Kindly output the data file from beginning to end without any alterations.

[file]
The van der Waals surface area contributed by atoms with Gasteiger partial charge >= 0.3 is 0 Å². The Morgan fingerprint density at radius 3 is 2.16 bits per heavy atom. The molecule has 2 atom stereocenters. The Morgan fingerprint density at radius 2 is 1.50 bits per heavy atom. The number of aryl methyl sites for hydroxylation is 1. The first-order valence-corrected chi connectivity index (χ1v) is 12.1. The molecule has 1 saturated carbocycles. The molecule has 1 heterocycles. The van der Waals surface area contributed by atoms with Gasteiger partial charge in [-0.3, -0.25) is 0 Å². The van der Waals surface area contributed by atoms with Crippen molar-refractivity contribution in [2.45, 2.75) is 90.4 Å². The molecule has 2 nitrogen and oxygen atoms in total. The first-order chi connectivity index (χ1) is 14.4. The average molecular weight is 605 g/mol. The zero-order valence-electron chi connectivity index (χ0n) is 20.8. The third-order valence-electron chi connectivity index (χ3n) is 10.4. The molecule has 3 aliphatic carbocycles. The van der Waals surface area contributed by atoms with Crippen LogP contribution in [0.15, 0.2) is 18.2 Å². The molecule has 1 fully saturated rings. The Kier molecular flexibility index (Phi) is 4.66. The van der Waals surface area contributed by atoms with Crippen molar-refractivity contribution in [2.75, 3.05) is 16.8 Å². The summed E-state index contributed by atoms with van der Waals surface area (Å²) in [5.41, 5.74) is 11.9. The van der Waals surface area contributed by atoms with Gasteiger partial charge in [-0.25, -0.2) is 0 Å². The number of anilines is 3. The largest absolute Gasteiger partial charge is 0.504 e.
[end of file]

The van der Waals surface area contributed by atoms with Gasteiger partial charge >= 0.3 is 0 Å². The Morgan fingerprint density at radius 3 is 2.16 bits per heavy atom. The molecule has 2 atom stereocenters. The Morgan fingerprint density at radius 2 is 1.50 bits per heavy atom. The number of aryl methyl sites for hydroxylation is 1. The first-order valence-corrected chi connectivity index (χ1v) is 12.1. The molecule has 1 saturated carbocycles. The molecule has 1 heterocycles. The van der Waals surface area contributed by atoms with Gasteiger partial charge in [-0.3, -0.25) is 0 Å². The van der Waals surface area contributed by atoms with Crippen molar-refractivity contribution in [2.45, 2.75) is 90.4 Å². The molecule has 2 nitrogen and oxygen atoms in total. The first-order chi connectivity index (χ1) is 14.4. The average molecular weight is 605 g/mol. The zero-order valence-electron chi connectivity index (χ0n) is 20.8. The third-order valence-electron chi connectivity index (χ3n) is 10.4. The molecule has 3 aliphatic carbocycles. The van der Waals surface area contributed by atoms with Crippen LogP contribution in [0.15, 0.2) is 18.2 Å². The molecule has 1 fully saturated rings. The Kier molecular flexibility index (Phi) is 4.66. The van der Waals surface area contributed by atoms with Crippen molar-refractivity contribution in [2.75, 3.05) is 16.8 Å². The summed E-state index contributed by atoms with van der Waals surface area (Å²) in [5.41, 5.74) is 11.9. The van der Waals surface area contributed by atoms with Gasteiger partial charge in [-0.25, -0.2) is 0 Å². The number of anilines is 3. The largest absolute Gasteiger partial charge is 0.504 e.